There are top figures in the profession, with long records of championing Israel and the Jewish people, who complain bitterly in private that if they dare express one word of sympathy for Palestinian Arab refugees, they are flooded with Jewish hate-mail, accusing them of anti-Semitism…

As for Jewish dissidents in America, we get the standard treatment. We are labeled “self-hating Jews.” American Jewish intellectuals are lectured on what is stigmatized as their weakness for “universalism.” One distinguished academic was summoned to an Israeli consulate for a scolding and put into deep freeze by colleagues for advocating a generous peace policy toward the Palestinian Arabs. We are asked why we cannot be narrow ethnics, suspicious of any breed but our own. Isaiah is out of fashion.


Excerpts from Holy War” (bold for emphasis, mine):

The Conflict's Core Simplicity:
Stripped of propaganda and sentiment, the Palestine problem is, simply, the struggle of two different peoples for the same strip of land. For the Jews, the establishment of Israel was a Return, with all the mystical significance the capital R implies. For the Arabs it was another invasion. This has led to three wars between them in twenty years. Each has been a victory for the Jews. With each victory the size of Israel has grown. So has the number of Arab homeless.

And Core Complexity:
Now to find a solution which will satisfy both peoples is like trying to square a circle. In the language of mathematics, the aspirations of the Jews and the Arabs are incommensurable. Their conflicting ambitions cannot be fitted into the confines of any ethical system which transcends the tribalistic. This is what frustrates the benevolent outsider, anxious to satisfy both peoples.

This long-awaited special issue on Le conflit israélo-arabe is the first confrontation in print of Arab and Israeli intellectuals. But it turns out to be 991 pages not so much of dialogue as of dual monologue. The two sets of contributors sit not just in separate rooms, like employers and strikers in a bitter labor dispute, but in separate universes where the simplest fact often turns out to have diametrically opposite meanings. Physics has begun to uncover a new conundrum in the worlds of matter and anti-matter, occupying the same space and time but locked off from each other by their obverse natures, forever twin yet forever sundered. The Israeli-Arab quarrel is the closest analogue in the realm of international politics.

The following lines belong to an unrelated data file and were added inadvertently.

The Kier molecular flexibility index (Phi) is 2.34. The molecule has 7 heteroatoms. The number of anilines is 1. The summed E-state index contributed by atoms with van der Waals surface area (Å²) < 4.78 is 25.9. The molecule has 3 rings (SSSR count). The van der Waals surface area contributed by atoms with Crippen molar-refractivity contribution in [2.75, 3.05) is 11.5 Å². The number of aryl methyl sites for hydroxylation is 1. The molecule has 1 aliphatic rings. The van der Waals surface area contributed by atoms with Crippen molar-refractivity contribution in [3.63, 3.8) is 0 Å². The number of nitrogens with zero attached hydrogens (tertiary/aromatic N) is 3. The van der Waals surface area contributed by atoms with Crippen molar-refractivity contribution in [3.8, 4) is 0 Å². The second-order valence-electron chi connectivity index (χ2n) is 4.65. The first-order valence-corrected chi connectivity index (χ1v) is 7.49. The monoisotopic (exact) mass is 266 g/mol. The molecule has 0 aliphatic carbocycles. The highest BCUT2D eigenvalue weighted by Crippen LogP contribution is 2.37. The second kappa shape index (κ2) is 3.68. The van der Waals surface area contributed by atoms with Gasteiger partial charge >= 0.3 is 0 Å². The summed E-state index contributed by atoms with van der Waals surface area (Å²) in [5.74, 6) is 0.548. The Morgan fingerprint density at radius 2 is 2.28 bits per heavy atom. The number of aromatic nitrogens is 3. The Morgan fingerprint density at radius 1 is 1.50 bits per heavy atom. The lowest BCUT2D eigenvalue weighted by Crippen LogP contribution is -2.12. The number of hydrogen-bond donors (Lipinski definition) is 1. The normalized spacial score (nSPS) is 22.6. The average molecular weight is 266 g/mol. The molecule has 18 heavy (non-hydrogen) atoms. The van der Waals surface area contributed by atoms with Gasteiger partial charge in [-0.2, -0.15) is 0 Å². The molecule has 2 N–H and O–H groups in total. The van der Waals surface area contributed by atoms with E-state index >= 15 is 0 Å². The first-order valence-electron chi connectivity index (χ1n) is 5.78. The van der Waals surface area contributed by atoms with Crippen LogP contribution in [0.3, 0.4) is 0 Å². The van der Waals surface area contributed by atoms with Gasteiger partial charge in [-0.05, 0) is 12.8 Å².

Legacy of the Holocaust/ Legacy of Arab Anti Colonial Struggle:
The bulk of the Jews and the Israelis draw from the Hitler period the conviction that, in this world, when threatened one must be prepared to kill or be killed. The Arabs draw from the Algerian conflict the conviction that, even in dealing with so rational and civilized a people as the French, liberation was made possible only by resorting to the gun and the knife. Both Israeli and Arabs in other words feel that only force can assure justice. In this they agree, and this sets them on a collision course. For the Jews believe justice requires the recognition of Israel as a fact; for the Arabs, to recognize the fact is to acquiesce in the wrong done them by the conquest of Palestine. If God as some now say is dead, He no doubt died of trying to find an equitable solution to the Arab-Jewish problem.

The “ethnocentric fury” of the Bible:
The argument between them begins with the Bible. “I give this country to your posterity,” God said to Abraham (Gen. XV:18) “from the river of Egypt up to the great river, Euphrates.” Among the Jews, whether religious or secular mystics, this is the origin of their right to the Promised Land.

All this may seem anachronistic nonsense, but this is an anachronistic quarrel. The Bible is still the best guide to it. Nowhere else can one find a parallel for its ethnocentric fury. Nowhere that I know of is there a word of pity in the Bible for the Canaanites whom the Hebrews slaughtered in taking possession. Of all the nonsense which marks the Jewish-Arab quarrel none is more nonsensical than the talk from both sides about the Holy Land as a symbol of peace. No bit of territory on earth has been soaked in the blood of more battles. Nowhere has religion been so zestful an excuse for fratricidal strife. The Hebrew shalom and the Arabic salaam are equally shams, relics of a common past as Bedouins. To this day inter-tribal war is the favorite sport of the Bedouins; to announce “peace” in the very first word is a necessity if any chance encounter is not to precipitate bloodshed.  They came down from the Euphrates under Abraham; returned from Egypt under Moses and Joshua; came back again from the Babylonian captivity and were dispersed again after Jerusalem fell to the Romans in 70 A.D. This is the third return. The Arabs feel they have a superior claim because they stayed put.

Dispossession of the Arabs:
The overwhelming majority opinion on both sides, even as expressed in a symposium as skewed leftward as this one, shows little tendency to compromise. The Arabs argue that Israel is a colonialist implantation in the Middle East, supported from the beginning by imperialist powers; that it is an enemy of Arab union and progress; that the sufferings of the Jews in the West were the consequence of an anti-Semitism the Arabs have never shared; and that there is no reason why the Arabs of Palestine should be displaced from their homes in recompense for wrongs committed by Hitler Germany.